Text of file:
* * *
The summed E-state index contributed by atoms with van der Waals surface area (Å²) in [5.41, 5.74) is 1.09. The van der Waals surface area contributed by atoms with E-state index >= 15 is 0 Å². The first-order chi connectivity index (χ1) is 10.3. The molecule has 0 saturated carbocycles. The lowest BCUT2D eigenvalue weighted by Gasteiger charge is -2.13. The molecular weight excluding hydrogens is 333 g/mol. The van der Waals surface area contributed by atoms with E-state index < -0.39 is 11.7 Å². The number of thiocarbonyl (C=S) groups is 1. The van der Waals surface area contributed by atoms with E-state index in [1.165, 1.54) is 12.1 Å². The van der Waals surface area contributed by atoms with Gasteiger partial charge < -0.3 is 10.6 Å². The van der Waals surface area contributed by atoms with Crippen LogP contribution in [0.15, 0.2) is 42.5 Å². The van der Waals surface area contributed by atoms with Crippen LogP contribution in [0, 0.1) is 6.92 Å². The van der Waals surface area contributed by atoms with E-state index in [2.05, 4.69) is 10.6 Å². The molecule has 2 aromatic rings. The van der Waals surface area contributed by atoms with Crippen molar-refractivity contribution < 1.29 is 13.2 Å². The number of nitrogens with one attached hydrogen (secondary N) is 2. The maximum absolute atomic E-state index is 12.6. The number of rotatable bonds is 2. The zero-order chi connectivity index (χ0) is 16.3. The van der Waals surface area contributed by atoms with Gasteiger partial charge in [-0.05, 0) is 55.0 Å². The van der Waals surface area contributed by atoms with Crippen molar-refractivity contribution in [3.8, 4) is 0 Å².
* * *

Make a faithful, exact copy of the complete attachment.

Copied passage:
The summed E-state index contributed by atoms with van der Waals surface area (Å²) in [5.41, 5.74) is 1.09. The van der Waals surface area contributed by atoms with E-state index >= 15 is 0 Å². The first-order chi connectivity index (χ1) is 10.3. The molecule has 0 saturated carbocycles. The lowest BCUT2D eigenvalue weighted by Gasteiger charge is -2.13. The molecular weight excluding hydrogens is 333 g/mol. The van der Waals surface area contributed by atoms with E-state index < -0.39 is 11.7 Å². The number of thiocarbonyl (C=S) groups is 1. The van der Waals surface area contributed by atoms with E-state index in [1.165, 1.54) is 12.1 Å². The van der Waals surface area contributed by atoms with Gasteiger partial charge < -0.3 is 10.6 Å². The van der Waals surface area contributed by atoms with Crippen LogP contribution in [0.15, 0.2) is 42.5 Å². The van der Waals surface area contributed by atoms with Crippen LogP contribution in [0, 0.1) is 6.92 Å². The van der Waals surface area contributed by atoms with E-state index in [2.05, 4.69) is 10.6 Å². The molecule has 2 aromatic rings. The van der Waals surface area contributed by atoms with Crippen molar-refractivity contribution < 1.29 is 13.2 Å². The number of nitrogens with one attached hydrogen (secondary N) is 2. The maximum absolute atomic E-state index is 12.6. The number of rotatable bonds is 2. The zero-order chi connectivity index (χ0) is 16.3. The van der Waals surface area contributed by atoms with Gasteiger partial charge in [-0.05, 0) is 55.0 Å². The van der Waals surface area contributed by atoms with Crippen molar-refractivity contribution in [3.8, 4) is 0 Å².